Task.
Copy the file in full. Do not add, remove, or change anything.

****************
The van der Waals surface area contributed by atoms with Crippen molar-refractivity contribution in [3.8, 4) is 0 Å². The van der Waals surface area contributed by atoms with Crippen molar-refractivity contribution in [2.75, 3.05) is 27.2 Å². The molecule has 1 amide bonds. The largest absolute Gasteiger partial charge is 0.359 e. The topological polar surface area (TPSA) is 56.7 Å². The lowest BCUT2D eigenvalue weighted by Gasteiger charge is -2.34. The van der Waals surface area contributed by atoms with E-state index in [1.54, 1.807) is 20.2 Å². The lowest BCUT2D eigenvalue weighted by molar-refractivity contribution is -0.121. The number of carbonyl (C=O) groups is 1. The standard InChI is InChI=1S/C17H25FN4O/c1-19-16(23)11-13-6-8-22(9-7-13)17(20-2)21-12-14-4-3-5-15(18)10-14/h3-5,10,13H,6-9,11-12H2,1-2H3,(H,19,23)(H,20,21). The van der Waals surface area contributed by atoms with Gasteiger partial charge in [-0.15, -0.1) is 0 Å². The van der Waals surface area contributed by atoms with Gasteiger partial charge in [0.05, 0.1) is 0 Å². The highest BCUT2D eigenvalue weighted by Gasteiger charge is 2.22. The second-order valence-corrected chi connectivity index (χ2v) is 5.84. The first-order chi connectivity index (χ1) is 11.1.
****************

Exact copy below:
The van der Waals surface area contributed by atoms with Crippen molar-refractivity contribution in [3.8, 4) is 0 Å². The van der Waals surface area contributed by atoms with Crippen molar-refractivity contribution in [2.75, 3.05) is 27.2 Å². The molecule has 1 amide bonds. The largest absolute Gasteiger partial charge is 0.359 e. The topological polar surface area (TPSA) is 56.7 Å². The lowest BCUT2D eigenvalue weighted by Gasteiger charge is -2.34. The van der Waals surface area contributed by atoms with E-state index in [1.54, 1.807) is 20.2 Å². The lowest BCUT2D eigenvalue weighted by molar-refractivity contribution is -0.121. The number of carbonyl (C=O) groups is 1. The standard InChI is InChI=1S/C17H25FN4O/c1-19-16(23)11-13-6-8-22(9-7-13)17(20-2)21-12-14-4-3-5-15(18)10-14/h3-5,10,13H,6-9,11-12H2,1-2H3,(H,19,23)(H,20,21). The van der Waals surface area contributed by atoms with Gasteiger partial charge in [-0.15, -0.1) is 0 Å². The van der Waals surface area contributed by atoms with Gasteiger partial charge in [0.05, 0.1) is 0 Å². The highest BCUT2D eigenvalue weighted by Gasteiger charge is 2.22. The second-order valence-corrected chi connectivity index (χ2v) is 5.84. The first-order chi connectivity index (χ1) is 11.1.